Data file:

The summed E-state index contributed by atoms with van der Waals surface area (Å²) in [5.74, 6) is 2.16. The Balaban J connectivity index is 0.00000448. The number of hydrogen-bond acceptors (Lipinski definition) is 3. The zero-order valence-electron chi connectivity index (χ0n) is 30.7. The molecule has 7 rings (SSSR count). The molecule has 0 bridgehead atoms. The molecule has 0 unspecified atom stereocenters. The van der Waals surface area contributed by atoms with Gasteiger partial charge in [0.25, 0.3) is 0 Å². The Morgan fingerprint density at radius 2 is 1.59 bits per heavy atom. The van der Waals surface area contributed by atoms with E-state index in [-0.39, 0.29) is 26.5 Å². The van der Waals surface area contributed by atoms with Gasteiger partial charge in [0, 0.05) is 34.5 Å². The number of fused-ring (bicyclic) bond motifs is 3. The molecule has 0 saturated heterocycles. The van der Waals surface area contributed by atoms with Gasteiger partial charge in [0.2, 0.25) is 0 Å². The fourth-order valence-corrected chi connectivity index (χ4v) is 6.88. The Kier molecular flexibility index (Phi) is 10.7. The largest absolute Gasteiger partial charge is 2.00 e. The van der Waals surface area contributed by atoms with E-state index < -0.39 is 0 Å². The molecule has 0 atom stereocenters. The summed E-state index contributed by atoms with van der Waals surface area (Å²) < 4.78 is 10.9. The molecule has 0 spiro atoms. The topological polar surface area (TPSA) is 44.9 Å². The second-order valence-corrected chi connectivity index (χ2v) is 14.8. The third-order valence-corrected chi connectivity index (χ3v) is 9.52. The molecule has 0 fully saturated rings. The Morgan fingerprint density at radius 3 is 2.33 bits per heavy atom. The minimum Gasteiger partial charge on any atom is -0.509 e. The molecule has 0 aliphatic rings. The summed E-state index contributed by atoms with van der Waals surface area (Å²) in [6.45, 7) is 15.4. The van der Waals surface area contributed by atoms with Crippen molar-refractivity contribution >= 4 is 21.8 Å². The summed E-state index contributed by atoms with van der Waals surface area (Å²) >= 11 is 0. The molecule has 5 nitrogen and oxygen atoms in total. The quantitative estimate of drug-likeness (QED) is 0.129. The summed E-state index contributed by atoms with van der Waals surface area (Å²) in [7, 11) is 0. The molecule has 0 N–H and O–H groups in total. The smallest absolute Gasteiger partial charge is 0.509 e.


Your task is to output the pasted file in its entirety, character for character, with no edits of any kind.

The summed E-state index contributed by atoms with van der Waals surface area (Å²) in [5.74, 6) is 2.16. The Balaban J connectivity index is 0.00000448. The number of hydrogen-bond acceptors (Lipinski definition) is 3. The zero-order valence-electron chi connectivity index (χ0n) is 30.7. The molecule has 7 rings (SSSR count). The molecule has 0 bridgehead atoms. The molecule has 0 unspecified atom stereocenters. The van der Waals surface area contributed by atoms with Gasteiger partial charge in [0.25, 0.3) is 0 Å². The Morgan fingerprint density at radius 2 is 1.59 bits per heavy atom. The van der Waals surface area contributed by atoms with E-state index in [-0.39, 0.29) is 26.5 Å². The van der Waals surface area contributed by atoms with Gasteiger partial charge in [0, 0.05) is 34.5 Å². The number of fused-ring (bicyclic) bond motifs is 3. The molecule has 0 saturated heterocycles. The van der Waals surface area contributed by atoms with Gasteiger partial charge in [0.2, 0.25) is 0 Å². The fourth-order valence-corrected chi connectivity index (χ4v) is 6.88. The Kier molecular flexibility index (Phi) is 10.7. The largest absolute Gasteiger partial charge is 2.00 e. The van der Waals surface area contributed by atoms with E-state index < -0.39 is 0 Å². The molecule has 0 atom stereocenters. The summed E-state index contributed by atoms with van der Waals surface area (Å²) < 4.78 is 10.9. The molecule has 0 spiro atoms. The topological polar surface area (TPSA) is 44.9 Å². The second-order valence-corrected chi connectivity index (χ2v) is 14.8. The third-order valence-corrected chi connectivity index (χ3v) is 9.52. The molecule has 0 fully saturated rings. The Morgan fingerprint density at radius 3 is 2.33 bits per heavy atom. The minimum Gasteiger partial charge on any atom is -0.509 e. The molecule has 0 aliphatic rings. The summed E-state index contributed by atoms with van der Waals surface area (Å²) in [6.45, 7) is 15.4. The van der Waals surface area contributed by atoms with Crippen molar-refractivity contribution >= 4 is 21.8 Å². The summed E-state index contributed by atoms with van der Waals surface area (Å²) >= 11 is 0. The molecule has 5 nitrogen and oxygen atoms in total. The quantitative estimate of drug-likeness (QED) is 0.129. The summed E-state index contributed by atoms with van der Waals surface area (Å²) in [7, 11) is 0. The molecule has 0 N–H and O–H groups in total. The smallest absolute Gasteiger partial charge is 0.509 e.